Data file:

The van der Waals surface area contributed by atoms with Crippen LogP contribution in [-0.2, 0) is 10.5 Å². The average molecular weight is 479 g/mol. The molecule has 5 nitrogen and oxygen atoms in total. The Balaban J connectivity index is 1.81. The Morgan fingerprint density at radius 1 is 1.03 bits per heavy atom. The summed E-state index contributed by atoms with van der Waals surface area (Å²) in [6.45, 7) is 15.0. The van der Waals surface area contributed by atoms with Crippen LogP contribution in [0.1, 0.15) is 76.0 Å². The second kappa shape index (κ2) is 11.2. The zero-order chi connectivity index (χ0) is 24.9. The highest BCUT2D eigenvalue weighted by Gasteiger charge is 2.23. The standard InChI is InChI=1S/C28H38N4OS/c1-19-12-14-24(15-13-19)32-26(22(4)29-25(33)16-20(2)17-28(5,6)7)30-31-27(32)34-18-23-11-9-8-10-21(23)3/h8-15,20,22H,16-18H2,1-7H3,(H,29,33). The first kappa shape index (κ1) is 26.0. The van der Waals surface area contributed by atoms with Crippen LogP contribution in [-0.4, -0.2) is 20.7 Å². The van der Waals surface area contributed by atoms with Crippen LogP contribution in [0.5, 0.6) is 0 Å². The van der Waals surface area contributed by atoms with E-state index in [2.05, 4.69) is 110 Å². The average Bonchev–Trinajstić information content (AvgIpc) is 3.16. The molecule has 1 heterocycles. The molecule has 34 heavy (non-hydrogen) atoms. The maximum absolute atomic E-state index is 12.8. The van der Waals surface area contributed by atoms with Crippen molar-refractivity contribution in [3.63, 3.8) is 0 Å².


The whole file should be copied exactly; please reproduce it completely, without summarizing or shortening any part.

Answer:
The van der Waals surface area contributed by atoms with Crippen LogP contribution in [-0.2, 0) is 10.5 Å². The average molecular weight is 479 g/mol. The molecule has 5 nitrogen and oxygen atoms in total. The Balaban J connectivity index is 1.81. The Morgan fingerprint density at radius 1 is 1.03 bits per heavy atom. The summed E-state index contributed by atoms with van der Waals surface area (Å²) in [6.45, 7) is 15.0. The van der Waals surface area contributed by atoms with Crippen LogP contribution in [0.1, 0.15) is 76.0 Å². The second kappa shape index (κ2) is 11.2. The zero-order chi connectivity index (χ0) is 24.9. The highest BCUT2D eigenvalue weighted by Gasteiger charge is 2.23. The standard InChI is InChI=1S/C28H38N4OS/c1-19-12-14-24(15-13-19)32-26(22(4)29-25(33)16-20(2)17-28(5,6)7)30-31-27(32)34-18-23-11-9-8-10-21(23)3/h8-15,20,22H,16-18H2,1-7H3,(H,29,33). The first kappa shape index (κ1) is 26.0. The van der Waals surface area contributed by atoms with Crippen LogP contribution in [-0.4, -0.2) is 20.7 Å². The van der Waals surface area contributed by atoms with Crippen LogP contribution in [0.5, 0.6) is 0 Å². The van der Waals surface area contributed by atoms with E-state index in [2.05, 4.69) is 110 Å². The average Bonchev–Trinajstić information content (AvgIpc) is 3.16. The molecule has 1 heterocycles. The molecule has 34 heavy (non-hydrogen) atoms. The maximum absolute atomic E-state index is 12.8. The van der Waals surface area contributed by atoms with Crippen molar-refractivity contribution in [3.63, 3.8) is 0 Å².